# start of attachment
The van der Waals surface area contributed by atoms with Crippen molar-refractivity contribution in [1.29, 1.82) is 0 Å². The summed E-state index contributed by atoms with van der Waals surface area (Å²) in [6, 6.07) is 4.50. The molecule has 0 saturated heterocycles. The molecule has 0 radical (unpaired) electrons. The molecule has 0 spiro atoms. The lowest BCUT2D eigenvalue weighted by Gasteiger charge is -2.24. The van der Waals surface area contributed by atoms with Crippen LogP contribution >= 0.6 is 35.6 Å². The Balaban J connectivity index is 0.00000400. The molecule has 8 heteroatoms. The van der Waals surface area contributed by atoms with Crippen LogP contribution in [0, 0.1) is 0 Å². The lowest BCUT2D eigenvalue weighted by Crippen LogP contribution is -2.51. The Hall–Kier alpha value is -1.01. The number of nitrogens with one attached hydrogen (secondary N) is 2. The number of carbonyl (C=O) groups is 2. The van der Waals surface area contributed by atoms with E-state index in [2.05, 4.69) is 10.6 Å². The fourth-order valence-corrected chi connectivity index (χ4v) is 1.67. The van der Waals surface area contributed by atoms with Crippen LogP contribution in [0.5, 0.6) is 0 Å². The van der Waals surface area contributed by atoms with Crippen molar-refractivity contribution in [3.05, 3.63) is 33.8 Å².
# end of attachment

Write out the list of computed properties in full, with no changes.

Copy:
The van der Waals surface area contributed by atoms with Crippen molar-refractivity contribution in [1.29, 1.82) is 0 Å². The summed E-state index contributed by atoms with van der Waals surface area (Å²) in [6, 6.07) is 4.50. The molecule has 0 saturated heterocycles. The molecule has 0 radical (unpaired) electrons. The molecule has 0 spiro atoms. The lowest BCUT2D eigenvalue weighted by Gasteiger charge is -2.24. The van der Waals surface area contributed by atoms with Crippen LogP contribution >= 0.6 is 35.6 Å². The Balaban J connectivity index is 0.00000400. The molecule has 8 heteroatoms. The van der Waals surface area contributed by atoms with Crippen LogP contribution in [0, 0.1) is 0 Å². The lowest BCUT2D eigenvalue weighted by Crippen LogP contribution is -2.51. The Hall–Kier alpha value is -1.01. The number of nitrogens with one attached hydrogen (secondary N) is 2. The number of carbonyl (C=O) groups is 2. The van der Waals surface area contributed by atoms with E-state index in [2.05, 4.69) is 10.6 Å². The fourth-order valence-corrected chi connectivity index (χ4v) is 1.67. The van der Waals surface area contributed by atoms with Crippen LogP contribution in [0.5, 0.6) is 0 Å². The van der Waals surface area contributed by atoms with Crippen molar-refractivity contribution in [3.05, 3.63) is 33.8 Å².